To evaluate the effects of mTOR1 and mTOR2 on TSCs respectively, We performed proliferation capability test of TSCs in control, rapamycin 5 uM, rapamycin 5 uM + KU-0062794 0.5 uM, and rapamycin 5 uM + MHY1485 2 uM. The results showed that the OD values of TSCs cultured with negative control group, rapamycin 5 uM, rapamycin 5uM+ KU-0062794 0.5uM, and rapamycin 5 uM+ MHY1485 2uM are 1.57 ± 0.25, 0.83 ± 0.54, 0.80 ± 0.11, 0.57 ± 0.34 respectively. The OD values of TSCs cultured with rapamycin 5 uM (p<0.001), rapamycin 5uM+ KU-0062794 0.5 uM (p<0.001), and rapamycin 5uM+ MHY1485 2uM (p<0.001), significantly decreased, compared with negative control group. However, The OD values of TSCs cultured with rapamycin 5 uM+ KU-0062794 0.5 uM was higher, compared with rapamycin 5uM+ MHY1485 2uM group (p<0.001).

 

Both blocking mTOR1 or mTOR2 had little effects on the expression of Runx2; however, activation of mTOR2 induced the expression of Runx2.
Rapamycin or rapamycin combined with KU0062794 did not significantly change the expression of Runx2; however, the expression of Runx2 was increased when simultaneously blocked by rapamycin and activated by MHY1485. The expression of Runx2 in TSCs cultured with rapamycin 5 μM, rapamycin 5 μM+ MHY1485 2 μM, and rapamycin 5 μM + KU-0062794 0.5 μM increased by 49% (p=0.111), 123% (p=0.006) and 45% (p=0.134) respectively, compared with negative control. Also there was significant difference between the rapamycin 5 μM group and rapamycin 5 μM + MHY1485 2 μM (p=0.030); and between the rapamycin 5 μM + MHY1485 2 μM group, and rapamycin 5 μM+ KU-0062794 0.5 μM group (p=0.026) (Figure 5).
Blocking of either mTOR1 or mTOR2 had little effect on the expression of Sox9; however, activation of mTOR2 can induced a lower expression of Sox9, when compared with the one in the rapamycin group.

 

Figure 3 Blocking of mTOR1 or the activation of mTOR2 induced the expression of TNC and blocking of mTOR2 inhibited the expression of TNC Figure 3
Blocking of mTOR1 or the activation of mTOR2 induced the expression of TNC and blocking of mTOR2 inhibited the expression of TNC

The expression of TNC cultured in rapamycin 5uM and rapamycin 5 uM + MHY1485 2 uM increased 56% (p=0.025) and 185% (p<0.001) respectively. And the expression of TNC cultured in rapamycin 5 uM+ KU-0062794 0.5 uM significantly decreased 48% (p=0.039).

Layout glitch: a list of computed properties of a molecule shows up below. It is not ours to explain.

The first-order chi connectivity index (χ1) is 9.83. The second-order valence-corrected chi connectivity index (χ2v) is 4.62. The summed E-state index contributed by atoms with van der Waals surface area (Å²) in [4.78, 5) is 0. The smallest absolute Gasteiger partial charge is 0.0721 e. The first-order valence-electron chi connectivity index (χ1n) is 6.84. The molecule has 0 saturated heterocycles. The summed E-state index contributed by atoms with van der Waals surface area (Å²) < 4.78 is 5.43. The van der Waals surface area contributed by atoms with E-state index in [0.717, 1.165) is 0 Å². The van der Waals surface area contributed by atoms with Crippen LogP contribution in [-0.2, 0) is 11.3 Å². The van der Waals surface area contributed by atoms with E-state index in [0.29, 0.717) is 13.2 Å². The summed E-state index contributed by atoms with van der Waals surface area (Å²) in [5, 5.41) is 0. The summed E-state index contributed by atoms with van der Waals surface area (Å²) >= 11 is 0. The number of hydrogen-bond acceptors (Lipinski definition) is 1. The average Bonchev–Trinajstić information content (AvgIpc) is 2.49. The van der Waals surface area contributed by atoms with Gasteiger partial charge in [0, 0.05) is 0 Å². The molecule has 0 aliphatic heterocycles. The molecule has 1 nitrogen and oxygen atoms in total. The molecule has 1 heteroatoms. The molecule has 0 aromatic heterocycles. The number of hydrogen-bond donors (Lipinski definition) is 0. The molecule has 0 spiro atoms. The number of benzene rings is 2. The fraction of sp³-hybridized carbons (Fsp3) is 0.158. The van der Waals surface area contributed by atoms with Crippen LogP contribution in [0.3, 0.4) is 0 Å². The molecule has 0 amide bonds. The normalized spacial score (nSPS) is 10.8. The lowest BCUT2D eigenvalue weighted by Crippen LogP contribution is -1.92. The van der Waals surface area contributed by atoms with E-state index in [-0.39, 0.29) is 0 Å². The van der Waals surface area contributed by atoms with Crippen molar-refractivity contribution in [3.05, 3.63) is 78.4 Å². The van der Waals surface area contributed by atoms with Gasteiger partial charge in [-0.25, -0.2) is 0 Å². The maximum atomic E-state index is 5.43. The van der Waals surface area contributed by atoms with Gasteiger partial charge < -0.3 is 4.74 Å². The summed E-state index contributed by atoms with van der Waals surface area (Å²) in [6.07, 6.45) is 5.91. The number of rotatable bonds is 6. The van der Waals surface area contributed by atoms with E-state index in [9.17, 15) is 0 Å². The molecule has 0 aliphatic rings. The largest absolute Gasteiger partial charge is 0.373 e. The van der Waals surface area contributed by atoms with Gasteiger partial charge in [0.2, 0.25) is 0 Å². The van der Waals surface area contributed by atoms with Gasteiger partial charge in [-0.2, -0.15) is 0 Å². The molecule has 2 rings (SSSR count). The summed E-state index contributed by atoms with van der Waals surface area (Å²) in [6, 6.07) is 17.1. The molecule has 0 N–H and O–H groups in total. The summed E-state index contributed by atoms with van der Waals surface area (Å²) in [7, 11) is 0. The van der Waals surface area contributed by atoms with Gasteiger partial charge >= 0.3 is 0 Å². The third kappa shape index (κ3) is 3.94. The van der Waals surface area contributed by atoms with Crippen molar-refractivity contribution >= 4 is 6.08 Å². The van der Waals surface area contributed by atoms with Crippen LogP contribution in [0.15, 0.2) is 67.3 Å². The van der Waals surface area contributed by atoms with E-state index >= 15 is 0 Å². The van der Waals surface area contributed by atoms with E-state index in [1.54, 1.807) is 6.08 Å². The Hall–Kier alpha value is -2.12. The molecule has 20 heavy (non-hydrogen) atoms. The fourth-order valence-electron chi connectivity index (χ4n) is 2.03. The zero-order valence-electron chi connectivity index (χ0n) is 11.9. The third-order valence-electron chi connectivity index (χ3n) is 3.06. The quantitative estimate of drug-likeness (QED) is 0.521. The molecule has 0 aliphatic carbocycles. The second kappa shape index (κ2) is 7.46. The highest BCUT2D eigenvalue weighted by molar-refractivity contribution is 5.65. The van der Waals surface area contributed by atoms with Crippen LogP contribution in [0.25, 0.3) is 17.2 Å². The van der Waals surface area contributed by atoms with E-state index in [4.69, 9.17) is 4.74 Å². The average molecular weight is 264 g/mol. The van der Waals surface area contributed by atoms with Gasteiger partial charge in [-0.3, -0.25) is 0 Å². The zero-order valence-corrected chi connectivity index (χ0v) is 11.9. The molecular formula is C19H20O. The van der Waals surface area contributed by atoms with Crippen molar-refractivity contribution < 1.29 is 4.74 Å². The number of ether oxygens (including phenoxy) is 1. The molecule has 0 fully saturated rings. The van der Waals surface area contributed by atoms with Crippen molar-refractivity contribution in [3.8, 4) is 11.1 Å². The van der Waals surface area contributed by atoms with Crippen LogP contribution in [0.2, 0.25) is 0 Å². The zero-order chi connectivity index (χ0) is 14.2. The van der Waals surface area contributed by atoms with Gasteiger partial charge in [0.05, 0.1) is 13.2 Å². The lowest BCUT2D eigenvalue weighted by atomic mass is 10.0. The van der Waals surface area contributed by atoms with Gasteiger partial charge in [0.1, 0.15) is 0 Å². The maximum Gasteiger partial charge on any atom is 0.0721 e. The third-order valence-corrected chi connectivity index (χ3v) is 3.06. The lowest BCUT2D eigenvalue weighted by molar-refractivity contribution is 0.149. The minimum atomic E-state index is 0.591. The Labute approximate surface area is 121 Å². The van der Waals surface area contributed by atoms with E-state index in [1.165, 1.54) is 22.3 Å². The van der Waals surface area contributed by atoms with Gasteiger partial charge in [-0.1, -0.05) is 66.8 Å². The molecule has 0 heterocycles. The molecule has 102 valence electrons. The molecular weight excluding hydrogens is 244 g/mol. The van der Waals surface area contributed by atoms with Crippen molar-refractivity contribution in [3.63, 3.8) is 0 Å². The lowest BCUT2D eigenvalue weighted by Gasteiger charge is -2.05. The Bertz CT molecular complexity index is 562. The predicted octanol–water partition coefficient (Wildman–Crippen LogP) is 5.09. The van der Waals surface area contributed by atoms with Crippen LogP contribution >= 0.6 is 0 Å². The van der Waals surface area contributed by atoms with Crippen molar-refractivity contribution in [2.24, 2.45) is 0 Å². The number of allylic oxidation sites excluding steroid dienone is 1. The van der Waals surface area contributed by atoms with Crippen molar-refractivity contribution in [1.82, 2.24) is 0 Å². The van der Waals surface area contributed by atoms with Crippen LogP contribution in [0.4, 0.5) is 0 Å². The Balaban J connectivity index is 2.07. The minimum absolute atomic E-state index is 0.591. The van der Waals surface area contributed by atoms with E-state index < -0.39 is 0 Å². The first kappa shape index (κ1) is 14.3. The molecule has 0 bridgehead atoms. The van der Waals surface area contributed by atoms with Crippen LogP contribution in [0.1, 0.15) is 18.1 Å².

Blocking of mTOR by rapamycin or rapamycin combined with KU-0062794 decreased the expression of Sox9; while expression of Sox9 had decreased the most when simultaneously in the rapamycin combined MHY1485 group. The expression of Sox9 in TSCs cultured with rapamycin 5 μM, rapamycin 5 μM + MHY1485 2 μM, and rapamycin 5 μM + KU-0062794 0.5 μM decreased 10% (p=0.43), 33% (p=0.045), 23% (p=0.11) respectively, compared with control group (Figure 6).
We further performed Western blot tests to evaluate the effects of mTOR on the differentiation tendency of TSCs. The results of Western blot showed that rapamycin and KU-0062794 blocked the phosphoration of Raptor and S6k; also, mTOR2 was activated by MHY1485, which was confirmed by the phosphorylation of AKT. Blocking of mTOR1 by Rapamycin or blocking both mTOR1 and mTOR2 by KU-0062794 enhanced the expression of TNC; in addition, blocking of mTOR1 by Rapamycin enhanced the expression of c-EBPα and Sox9. However, activation of mTOR1 and mTOR2 by MHY1485 increased the expression of Runx2.

 

Figure 4 Blocking of mTOR1 by rapamycin decreased the expression of ap2; however, activation of mTOR1 and mTOR2 simultaneously by MHY decreased the expression of ap2 too Figure 4
Blocking of mTOR1 by rapamycin decreased the expression of ap2; however, activation of mTOR1 and mTOR2 simultaneously by MHY decreased the expression of ap2 too

The expression of ap2 in TSCs cultured with rapamycin 5 uM, rapamycin 5 uM+ MHY1485 2 uM, and rapamycin 5 uM+ KU-0062794 0.5 uM decreased 75% (p=0.005), 94% (p=0.002) and 52% (p=0.019) respectively, compared with negative control group. And the expression of ap2 in rapamycin 5 uM+ KU-0062794 0.5 uM group is significantly higher compared with the one in the rapamycin 5 uM+ MHY1485 2 uM group.

 

Figure 5 Both blocking mTOR1 or mTOR2 had little effects on the expression of Runx2; however, activation of mTOR2 induced the expression of Runx2 Figure 5
Both blocking mTOR1 or mTOR2 had little effects on the expression of Runx2; however, activation of mTOR2 induced the expression of Runx2

The expression of Runx2 in in TSCs cultured with rapamycin 5 uM, rapamycin 5 uM+ MHY1485 2 uM, and rapamycin 5 uM + KU-0062794 0.5 uM increased 49% (p=0.111), 123% (p=0.006) and 45% (p=0.134) respectively, compared with negative control. Also there was significant difference between the rapamycin 5uM group and rapamycin 5 uM+ MHY1485 2uM (p=0.030); or between rapamycin 5 uM+ MHY1485 2 uM and rapamycin 5 uM+ KU-0062794 0.5 uM (p=0,026).